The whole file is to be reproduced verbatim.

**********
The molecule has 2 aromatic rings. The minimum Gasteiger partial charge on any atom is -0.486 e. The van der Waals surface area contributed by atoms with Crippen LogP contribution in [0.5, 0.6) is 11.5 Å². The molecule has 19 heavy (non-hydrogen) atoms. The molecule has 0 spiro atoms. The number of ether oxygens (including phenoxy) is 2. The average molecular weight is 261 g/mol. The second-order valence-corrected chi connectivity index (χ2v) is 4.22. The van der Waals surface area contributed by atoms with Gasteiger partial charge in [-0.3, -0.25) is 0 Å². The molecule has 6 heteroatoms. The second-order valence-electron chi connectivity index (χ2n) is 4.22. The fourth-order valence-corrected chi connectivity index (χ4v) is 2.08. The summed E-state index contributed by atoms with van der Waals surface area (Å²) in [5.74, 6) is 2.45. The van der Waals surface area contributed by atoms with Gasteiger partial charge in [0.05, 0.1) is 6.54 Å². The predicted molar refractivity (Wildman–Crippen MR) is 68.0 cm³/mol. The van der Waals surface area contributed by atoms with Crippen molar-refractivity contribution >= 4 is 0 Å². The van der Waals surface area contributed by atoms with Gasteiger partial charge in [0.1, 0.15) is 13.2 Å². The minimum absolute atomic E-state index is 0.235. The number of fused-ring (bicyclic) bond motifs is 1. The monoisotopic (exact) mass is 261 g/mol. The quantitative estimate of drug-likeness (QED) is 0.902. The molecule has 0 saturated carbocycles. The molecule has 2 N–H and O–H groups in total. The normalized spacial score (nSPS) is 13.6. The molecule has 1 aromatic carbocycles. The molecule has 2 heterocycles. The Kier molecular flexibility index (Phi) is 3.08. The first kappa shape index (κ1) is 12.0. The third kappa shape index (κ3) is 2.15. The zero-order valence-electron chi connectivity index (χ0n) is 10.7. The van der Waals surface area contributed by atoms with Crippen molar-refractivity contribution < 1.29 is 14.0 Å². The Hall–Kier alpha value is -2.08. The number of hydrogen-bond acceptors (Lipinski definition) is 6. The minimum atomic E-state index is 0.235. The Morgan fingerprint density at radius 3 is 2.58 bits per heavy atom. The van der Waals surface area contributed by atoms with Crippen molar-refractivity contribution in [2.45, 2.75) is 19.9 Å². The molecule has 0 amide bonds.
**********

The molecule has 2 aromatic rings. The minimum Gasteiger partial charge on any atom is -0.486 e. The van der Waals surface area contributed by atoms with Crippen LogP contribution in [0.5, 0.6) is 11.5 Å². The molecule has 19 heavy (non-hydrogen) atoms. The molecule has 0 spiro atoms. The number of ether oxygens (including phenoxy) is 2. The average molecular weight is 261 g/mol. The second-order valence-corrected chi connectivity index (χ2v) is 4.22. The van der Waals surface area contributed by atoms with Gasteiger partial charge in [-0.3, -0.25) is 0 Å². The molecule has 6 heteroatoms. The second-order valence-electron chi connectivity index (χ2n) is 4.22. The fourth-order valence-corrected chi connectivity index (χ4v) is 2.08. The summed E-state index contributed by atoms with van der Waals surface area (Å²) in [5.74, 6) is 2.45. The van der Waals surface area contributed by atoms with Gasteiger partial charge in [0.05, 0.1) is 6.54 Å². The predicted molar refractivity (Wildman–Crippen MR) is 68.0 cm³/mol. The van der Waals surface area contributed by atoms with Crippen molar-refractivity contribution >= 4 is 0 Å². The van der Waals surface area contributed by atoms with Gasteiger partial charge in [0.1, 0.15) is 13.2 Å². The minimum absolute atomic E-state index is 0.235. The number of fused-ring (bicyclic) bond motifs is 1. The monoisotopic (exact) mass is 261 g/mol. The quantitative estimate of drug-likeness (QED) is 0.902. The molecule has 0 saturated carbocycles. The molecule has 2 N–H and O–H groups in total. The normalized spacial score (nSPS) is 13.6. The molecule has 1 aromatic carbocycles. The molecule has 2 heterocycles. The Kier molecular flexibility index (Phi) is 3.08. The first kappa shape index (κ1) is 12.0. The third kappa shape index (κ3) is 2.15. The zero-order valence-electron chi connectivity index (χ0n) is 10.7. The van der Waals surface area contributed by atoms with Crippen molar-refractivity contribution < 1.29 is 14.0 Å². The Hall–Kier alpha value is -2.08. The number of hydrogen-bond acceptors (Lipinski definition) is 6. The minimum atomic E-state index is 0.235. The Morgan fingerprint density at radius 3 is 2.58 bits per heavy atom. The van der Waals surface area contributed by atoms with Crippen molar-refractivity contribution in [2.45, 2.75) is 19.9 Å². The molecule has 0 amide bonds.